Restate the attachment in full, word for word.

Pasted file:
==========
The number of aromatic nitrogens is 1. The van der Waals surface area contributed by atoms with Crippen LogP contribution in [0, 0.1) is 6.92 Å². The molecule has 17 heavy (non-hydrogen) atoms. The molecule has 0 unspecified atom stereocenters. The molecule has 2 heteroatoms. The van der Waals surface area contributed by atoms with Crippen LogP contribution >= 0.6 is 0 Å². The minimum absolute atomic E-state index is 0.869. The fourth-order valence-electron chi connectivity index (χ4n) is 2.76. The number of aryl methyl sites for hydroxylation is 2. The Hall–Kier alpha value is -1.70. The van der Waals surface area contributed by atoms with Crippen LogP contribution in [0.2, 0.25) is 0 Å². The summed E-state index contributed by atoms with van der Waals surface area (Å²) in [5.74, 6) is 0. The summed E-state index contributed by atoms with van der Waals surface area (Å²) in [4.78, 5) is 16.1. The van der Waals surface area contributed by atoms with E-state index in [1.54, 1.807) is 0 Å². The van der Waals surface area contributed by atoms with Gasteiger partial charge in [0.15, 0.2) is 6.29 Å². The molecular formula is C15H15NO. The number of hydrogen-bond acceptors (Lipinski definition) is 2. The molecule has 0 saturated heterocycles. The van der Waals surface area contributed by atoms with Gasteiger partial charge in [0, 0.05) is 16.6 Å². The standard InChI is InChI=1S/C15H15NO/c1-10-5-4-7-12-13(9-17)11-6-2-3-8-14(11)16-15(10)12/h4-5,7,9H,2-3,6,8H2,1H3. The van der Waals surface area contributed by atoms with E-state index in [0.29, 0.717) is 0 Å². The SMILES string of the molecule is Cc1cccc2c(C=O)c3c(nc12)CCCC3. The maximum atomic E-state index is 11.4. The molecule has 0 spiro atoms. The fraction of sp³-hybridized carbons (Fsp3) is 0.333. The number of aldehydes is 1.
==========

The number of aromatic nitrogens is 1. The van der Waals surface area contributed by atoms with Crippen LogP contribution in [0, 0.1) is 6.92 Å². The molecule has 17 heavy (non-hydrogen) atoms. The molecule has 0 unspecified atom stereocenters. The molecule has 2 heteroatoms. The van der Waals surface area contributed by atoms with Crippen LogP contribution >= 0.6 is 0 Å². The minimum absolute atomic E-state index is 0.869. The fourth-order valence-electron chi connectivity index (χ4n) is 2.76. The number of aryl methyl sites for hydroxylation is 2. The Hall–Kier alpha value is -1.70. The van der Waals surface area contributed by atoms with Crippen LogP contribution in [0.2, 0.25) is 0 Å². The summed E-state index contributed by atoms with van der Waals surface area (Å²) in [5.74, 6) is 0. The summed E-state index contributed by atoms with van der Waals surface area (Å²) in [4.78, 5) is 16.1. The van der Waals surface area contributed by atoms with E-state index in [1.54, 1.807) is 0 Å². The van der Waals surface area contributed by atoms with Gasteiger partial charge in [0.15, 0.2) is 6.29 Å². The molecular formula is C15H15NO. The number of hydrogen-bond acceptors (Lipinski definition) is 2. The molecule has 0 saturated heterocycles. The van der Waals surface area contributed by atoms with Gasteiger partial charge in [0, 0.05) is 16.6 Å². The standard InChI is InChI=1S/C15H15NO/c1-10-5-4-7-12-13(9-17)11-6-2-3-8-14(11)16-15(10)12/h4-5,7,9H,2-3,6,8H2,1H3. The van der Waals surface area contributed by atoms with E-state index in [0.29, 0.717) is 0 Å². The SMILES string of the molecule is Cc1cccc2c(C=O)c3c(nc12)CCCC3. The maximum atomic E-state index is 11.4. The molecule has 0 spiro atoms. The fraction of sp³-hybridized carbons (Fsp3) is 0.333. The number of aldehydes is 1.